The following is a speech by Sandy Berger, given at Stanford University on the 8th of December, 1998, the former National Security Advisor who "inadvertently" stuffed classified documents down his pants and socks and "inadvertently" destroyed them when he got home.

==================================

... I want to talk about another aspect of our Middle East policy today—our effort to combat the threat to peace still posed by Saddam Hussein's Iraq. And I want to put that discussion in a broader regional context.

America's most vital national interest in dealing with Iraq is straightforward: to prevent Saddam from rebuilding his military capability, including weapons of mass destruction, and from using that arsenal to move against his neighbors or his own people. But we must also keep in mind that Saddam's continued reign of terror inside Iraq and intimidation outside Iraq have broader implications for all our interests in region. The future of Iraq will affect the way in which the Middle East and the Arab world in particular evolve in the next decade and beyond—and our policy must take that into account.

[...]

Keep in mind that Saddam's Iraq was traditionally the region's leading opponent of compromise with Israel. It led the effort to quarantine Sadat's Egypt after Camp David, and it prided itself on being the only Arab country that could rain down fire on the Israeli people.

But when Saddam was defeated by a coalition of Americans, Europeans and Arabs fighting together, many old preconceptions about Middle East politics were shattered. The Madrid peace conference soon followed, and from that the whole series of events that led to the Rabin-Arafat hand shake and more important, to the countless handshakes among ordinary people that have followed.

The peace process has moved forward in part because, ever since the Gulf War, the immediate military threat Saddam poses has been contained—albeit at a substantial price. But even a contained Saddam is harmful to stability and to positive change in the region. Conversely, a constructive Iraq would help change the equation in the region.

That is not because Saddam is a true believer in any radical, extremist vision. The only cause Saddam believes in is his own survival and ambition. And more Arabs see through him today than ever before. But by manipulating the suffering he himself has inflicted on Iraqis, and invoking the rhetoric of Arab solidarity, he has remained a convenient symbol for those who seek to exploit the sense of aggrievement, frustration and defeat that is still so powerful in much of the Arab world. Fundamentalists like Osama Bin Laden may be utterly different from Saddam, yet they can still take advantage of his conflict with the world to win recruits for their cause.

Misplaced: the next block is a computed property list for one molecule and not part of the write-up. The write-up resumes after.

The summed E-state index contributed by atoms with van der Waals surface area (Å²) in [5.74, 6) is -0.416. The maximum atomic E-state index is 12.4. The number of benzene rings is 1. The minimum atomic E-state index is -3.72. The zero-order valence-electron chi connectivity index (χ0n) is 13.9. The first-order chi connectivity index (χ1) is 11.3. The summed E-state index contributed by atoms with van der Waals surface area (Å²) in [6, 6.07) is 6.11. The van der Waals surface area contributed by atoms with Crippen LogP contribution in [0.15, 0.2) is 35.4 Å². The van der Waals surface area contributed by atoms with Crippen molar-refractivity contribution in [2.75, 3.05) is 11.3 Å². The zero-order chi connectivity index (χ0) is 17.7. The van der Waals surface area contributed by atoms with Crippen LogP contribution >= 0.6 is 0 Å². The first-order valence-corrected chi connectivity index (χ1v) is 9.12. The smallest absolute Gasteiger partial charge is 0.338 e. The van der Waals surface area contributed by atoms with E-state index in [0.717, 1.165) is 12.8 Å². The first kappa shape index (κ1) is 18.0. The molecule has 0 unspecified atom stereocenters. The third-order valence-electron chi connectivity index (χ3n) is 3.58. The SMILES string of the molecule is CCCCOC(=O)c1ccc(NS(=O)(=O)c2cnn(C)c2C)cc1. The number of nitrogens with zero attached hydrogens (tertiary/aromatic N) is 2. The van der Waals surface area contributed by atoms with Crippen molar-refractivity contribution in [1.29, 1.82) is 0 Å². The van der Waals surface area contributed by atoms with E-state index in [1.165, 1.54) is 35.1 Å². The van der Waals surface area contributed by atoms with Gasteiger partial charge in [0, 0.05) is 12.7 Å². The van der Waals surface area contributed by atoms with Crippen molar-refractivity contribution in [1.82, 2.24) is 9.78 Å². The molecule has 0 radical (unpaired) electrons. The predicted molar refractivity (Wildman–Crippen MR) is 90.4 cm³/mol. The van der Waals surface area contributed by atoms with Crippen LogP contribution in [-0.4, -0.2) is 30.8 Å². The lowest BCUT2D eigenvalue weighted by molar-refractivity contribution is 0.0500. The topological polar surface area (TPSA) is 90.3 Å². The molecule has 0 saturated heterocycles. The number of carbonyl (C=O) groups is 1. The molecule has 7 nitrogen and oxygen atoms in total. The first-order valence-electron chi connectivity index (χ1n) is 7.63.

As long as Saddam remains in power and in confrontation with the world, the positive evolution we and so many would like to see in the Middle East is less likely to occur. His Iraq remains a source of potential conflict in the region, a source of inspiration for those who equate violence with power and compromise with surrender, a source of uncertainty for those who would like to see a stable region in which to invest.

Change inside Iraq is necessary not least because it would help free the Middle East from its preoccupation with security and struggle and survival, and make it easier for its people to focus their energies on commerce and cooperation.

For the last eight years, American policy toward Iraq has been based on the tangible threat Saddam poses to our security. That threat is clear. Saddam's history of aggression, and his recent record of deception and defiance, leave no doubt that he would resume his drive for regional domination if he had the chance. Year after year, in conflict after conflict, Saddam has proven that he seeks weapons, including weapons of mass destruction, in order to use them.

[...]

Through constant confrontation, our policy of containing Iraq has been successful. But that does not mean that by itself it is sustainable over the long run.

It is, first of all, a costly policy, in economic and strategic terms. The pattern we have seen over the last few years, of Iraqi defiance, followed by force mobilization on our part, followed by Iraqi capitulation, leaves the international community vulnerable to manipulation by Saddam. Because we continue to block his advances, "cheat and retreat" leaves him no better off in the end. But we cannot tolerate it endlessly, either.